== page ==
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In one Utah county, redrawing voting maps led to the historic shift for Navajo lawmakers

A historic shift took place in San Juan County, Utah, on Tuesday, when more than 100 years of control by white conservatives on the county commission came to an end.

For the first time, voters elected two Native Americans to the three-seat commission, an outcome some in the region anticipated after court-mandated commission redistricting in 2017. Last year, a federal court ordered that gerrymandered districts that favored largely white, Republican communities be redrawn.

Navajos are a slight majority of the population of San Juan County, but historically only constituted a majority in one of the three commission districts, where they had held a seat since the 1980s. The new district maps were drawn by a court-appointed expert and put into effect in December, giving the Navajo a voting majority in two of the three districts. The Navajo Nation reservation overlaps with a large section of the southeastern part of the county.

Democrat Willie Grayeyes won the seat in District 2, the only competitive race and swing seat after redistricting changed the majority there from white to Native American.

Grayeyes made it onto the ballot despite the county taking him off. Officials said he did not reside in San Juan County, but U.S. District Judge David Nuffer ordered Grayeyes’ reinstatement in August, according to court documents. He said his focus now is to bring everyone to the table.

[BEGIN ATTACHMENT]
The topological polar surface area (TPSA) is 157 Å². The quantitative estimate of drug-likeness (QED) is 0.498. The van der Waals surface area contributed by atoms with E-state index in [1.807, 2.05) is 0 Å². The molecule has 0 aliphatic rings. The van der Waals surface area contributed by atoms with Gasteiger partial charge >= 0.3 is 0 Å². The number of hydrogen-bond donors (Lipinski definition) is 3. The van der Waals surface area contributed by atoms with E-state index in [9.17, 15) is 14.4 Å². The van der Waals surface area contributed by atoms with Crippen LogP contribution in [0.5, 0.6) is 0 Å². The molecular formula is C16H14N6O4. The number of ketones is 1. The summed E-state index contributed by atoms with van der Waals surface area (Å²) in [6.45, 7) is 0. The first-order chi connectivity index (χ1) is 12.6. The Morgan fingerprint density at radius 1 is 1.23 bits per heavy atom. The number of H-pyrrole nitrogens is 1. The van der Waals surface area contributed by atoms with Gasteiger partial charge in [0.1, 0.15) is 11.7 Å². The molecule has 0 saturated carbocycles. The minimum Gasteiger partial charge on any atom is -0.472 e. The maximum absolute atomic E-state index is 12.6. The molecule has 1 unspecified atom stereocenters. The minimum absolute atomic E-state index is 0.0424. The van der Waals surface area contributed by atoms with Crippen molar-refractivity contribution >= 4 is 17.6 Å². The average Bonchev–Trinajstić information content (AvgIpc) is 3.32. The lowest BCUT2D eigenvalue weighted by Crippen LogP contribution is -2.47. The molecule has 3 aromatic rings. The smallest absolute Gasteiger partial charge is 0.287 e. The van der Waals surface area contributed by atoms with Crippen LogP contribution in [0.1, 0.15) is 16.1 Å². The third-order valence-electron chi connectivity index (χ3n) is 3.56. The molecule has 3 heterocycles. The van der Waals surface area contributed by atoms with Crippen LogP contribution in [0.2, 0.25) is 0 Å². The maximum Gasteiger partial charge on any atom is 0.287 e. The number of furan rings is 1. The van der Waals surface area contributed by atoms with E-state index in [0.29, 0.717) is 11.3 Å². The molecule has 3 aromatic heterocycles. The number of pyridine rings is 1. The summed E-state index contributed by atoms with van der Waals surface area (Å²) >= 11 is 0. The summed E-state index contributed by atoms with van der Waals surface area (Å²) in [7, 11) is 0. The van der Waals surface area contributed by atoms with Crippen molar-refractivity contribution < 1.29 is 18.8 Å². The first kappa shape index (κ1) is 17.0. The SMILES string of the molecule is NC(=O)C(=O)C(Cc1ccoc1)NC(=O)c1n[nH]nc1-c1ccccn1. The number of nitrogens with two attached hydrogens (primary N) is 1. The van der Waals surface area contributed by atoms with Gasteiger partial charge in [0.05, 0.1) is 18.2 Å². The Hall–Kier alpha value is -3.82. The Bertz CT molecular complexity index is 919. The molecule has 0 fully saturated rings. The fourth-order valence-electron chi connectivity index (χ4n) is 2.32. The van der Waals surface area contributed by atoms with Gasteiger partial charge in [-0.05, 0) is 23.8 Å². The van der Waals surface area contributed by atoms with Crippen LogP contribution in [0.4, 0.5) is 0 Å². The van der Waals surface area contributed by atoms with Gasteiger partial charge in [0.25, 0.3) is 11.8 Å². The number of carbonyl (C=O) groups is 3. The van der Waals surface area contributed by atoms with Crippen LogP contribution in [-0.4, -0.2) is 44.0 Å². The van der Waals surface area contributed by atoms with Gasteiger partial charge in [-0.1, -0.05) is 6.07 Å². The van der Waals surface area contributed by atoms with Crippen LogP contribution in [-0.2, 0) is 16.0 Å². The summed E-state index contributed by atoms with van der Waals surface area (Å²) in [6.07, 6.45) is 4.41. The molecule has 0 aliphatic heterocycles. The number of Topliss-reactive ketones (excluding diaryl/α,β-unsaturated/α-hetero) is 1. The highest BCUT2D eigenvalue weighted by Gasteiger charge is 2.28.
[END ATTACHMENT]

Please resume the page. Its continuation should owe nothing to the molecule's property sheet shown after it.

“There needs to be collaboration. There needs to be teamwork,” Grayeyes said. “We are serving the people, and we’re not here to just serve ourselves. I don’t believe that there’s only hope, but there will be working together … we can all sit down and talk and see what we can do instead of not even talking to each other.”

The District 3 winner, Democrat Kenneth Maryboy, has previously served as a commissioner. He beat the incumbent Rebecca Bennally in the primary. Bennally is a moderate Democrat who sometimes sided with Republicans on contentious issues like the boundaries of Bears Ears National Monument.

The current commission chairman, Republican Bruce Adams, who ran uncontested in District 1, said he looks forward to working with both of the incoming commissioners, but he thinks there may be a learning curve.

“I know that they have made a lot of promises to the people on the reservation about some of things they’re going to be able to do,” Adams said. “But I don’t know how they’re going to be able to fulfill some of those promises because of the relationship that San Juan County has with the Navajo Nation.”

Road maintenance and utility delivery were big campaign issues for Navajo voters. Yet existing agreements dictate that the sovereign Navajo Nation has jurisdiction over such matters, while the county has limited influence, Adams said.

“I just think that the voice[s] of the people have been [heard] at the ballot box,” Adams said. “And I look forward to working with these two new commissioners and hope that we can provide an equal amount of services to all the citizens of San Juan County.”

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